Tuesday 9 September 2014
It was a glorious day on the Hawkesbury River today – perfect for voyage crew and the two botanists to head ashore in Refuge Bay to collect samples of native vegetation.
The ship’s fast rescue boat dropped the botanists and voyage crew onto a rocky stretch of coastline initially. This first site was predominantly riverine sheoak forest.
At this site the team collected the ‘infructescence’, or fruits, of Xanthorrhoea sp. The botanists have a permit to collect specimens of Xanthorrhoea, which was locally dominant in the understory at that site.
‘We needed to collect the full infructescence’if we are to fully understand the characteristics of this plant, particularly the seed structure,’ botanist Dr Trevor Wilson said.
‘The vegetation above Refuge Beach was more eucalypt dominated woodland, with some rainforest species around the waterfall,’ botanist Dr Matt Renner said.
‘At both sites there was lots of early spring colour – native wildflowers are in bloom, such as boronia, which we saw flowering in their wild state just as they would flower in your garden,’ Matt said.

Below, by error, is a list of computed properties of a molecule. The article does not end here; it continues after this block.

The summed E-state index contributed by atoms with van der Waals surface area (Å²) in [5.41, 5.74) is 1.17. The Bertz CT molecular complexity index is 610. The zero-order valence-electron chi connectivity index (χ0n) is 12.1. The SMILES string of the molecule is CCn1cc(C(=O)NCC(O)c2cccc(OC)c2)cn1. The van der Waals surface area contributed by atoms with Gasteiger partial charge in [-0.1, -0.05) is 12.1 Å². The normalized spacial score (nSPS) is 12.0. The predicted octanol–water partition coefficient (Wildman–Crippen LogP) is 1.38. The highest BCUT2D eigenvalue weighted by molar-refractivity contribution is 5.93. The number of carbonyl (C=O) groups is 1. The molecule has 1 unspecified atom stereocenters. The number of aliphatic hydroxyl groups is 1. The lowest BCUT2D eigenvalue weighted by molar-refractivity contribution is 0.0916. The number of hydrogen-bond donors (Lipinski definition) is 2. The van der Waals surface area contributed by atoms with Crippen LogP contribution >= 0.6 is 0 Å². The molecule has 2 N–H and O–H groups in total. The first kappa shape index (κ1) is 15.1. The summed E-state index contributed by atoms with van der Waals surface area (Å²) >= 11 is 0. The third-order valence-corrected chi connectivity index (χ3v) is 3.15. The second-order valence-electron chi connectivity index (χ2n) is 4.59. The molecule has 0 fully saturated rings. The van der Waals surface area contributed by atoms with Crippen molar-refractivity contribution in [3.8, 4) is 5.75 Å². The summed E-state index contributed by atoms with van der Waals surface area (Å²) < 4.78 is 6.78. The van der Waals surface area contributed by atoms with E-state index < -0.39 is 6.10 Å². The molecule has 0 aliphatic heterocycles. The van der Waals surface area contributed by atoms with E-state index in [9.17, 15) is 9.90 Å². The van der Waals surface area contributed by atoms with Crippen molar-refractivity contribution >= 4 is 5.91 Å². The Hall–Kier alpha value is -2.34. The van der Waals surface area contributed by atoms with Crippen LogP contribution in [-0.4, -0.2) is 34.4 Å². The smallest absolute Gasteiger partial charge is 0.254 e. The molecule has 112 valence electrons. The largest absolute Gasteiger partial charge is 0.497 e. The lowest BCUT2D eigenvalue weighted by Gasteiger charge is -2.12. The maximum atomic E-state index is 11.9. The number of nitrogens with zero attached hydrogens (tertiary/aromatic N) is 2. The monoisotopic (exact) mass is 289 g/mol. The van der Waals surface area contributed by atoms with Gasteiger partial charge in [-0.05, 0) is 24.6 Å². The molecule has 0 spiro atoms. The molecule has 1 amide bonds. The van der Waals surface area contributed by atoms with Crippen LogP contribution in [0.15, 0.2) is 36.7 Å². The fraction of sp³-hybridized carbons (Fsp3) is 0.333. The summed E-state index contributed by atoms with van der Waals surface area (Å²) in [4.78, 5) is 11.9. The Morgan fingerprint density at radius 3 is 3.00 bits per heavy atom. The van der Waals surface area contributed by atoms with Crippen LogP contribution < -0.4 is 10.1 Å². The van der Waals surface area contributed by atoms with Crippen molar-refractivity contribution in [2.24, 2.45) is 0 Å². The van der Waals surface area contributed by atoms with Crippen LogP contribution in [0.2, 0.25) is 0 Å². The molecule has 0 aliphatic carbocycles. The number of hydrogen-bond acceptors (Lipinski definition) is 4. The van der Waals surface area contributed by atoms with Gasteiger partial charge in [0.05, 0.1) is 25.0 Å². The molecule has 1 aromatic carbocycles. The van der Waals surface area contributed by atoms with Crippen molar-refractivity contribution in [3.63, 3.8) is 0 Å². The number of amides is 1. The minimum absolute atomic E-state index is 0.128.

‘So we collected plenty of specimens that were in flower.’
Back on ship, the voyage crew helped press the plants that they had collected – effectively contributing to a specimen that would remain in the National Herbarium of New South Wales for years to come.
The seed collected will go in PlantBank, the seed bank at the Mount Annan site of the Royal Botanic Gardens.At the end of a busy and unusually shore-based day for the crew of HMB Endeavour, we’ve remained at anchor and will set sail early in the morning for Newcastle.
– Suzannah Marshall Macbeth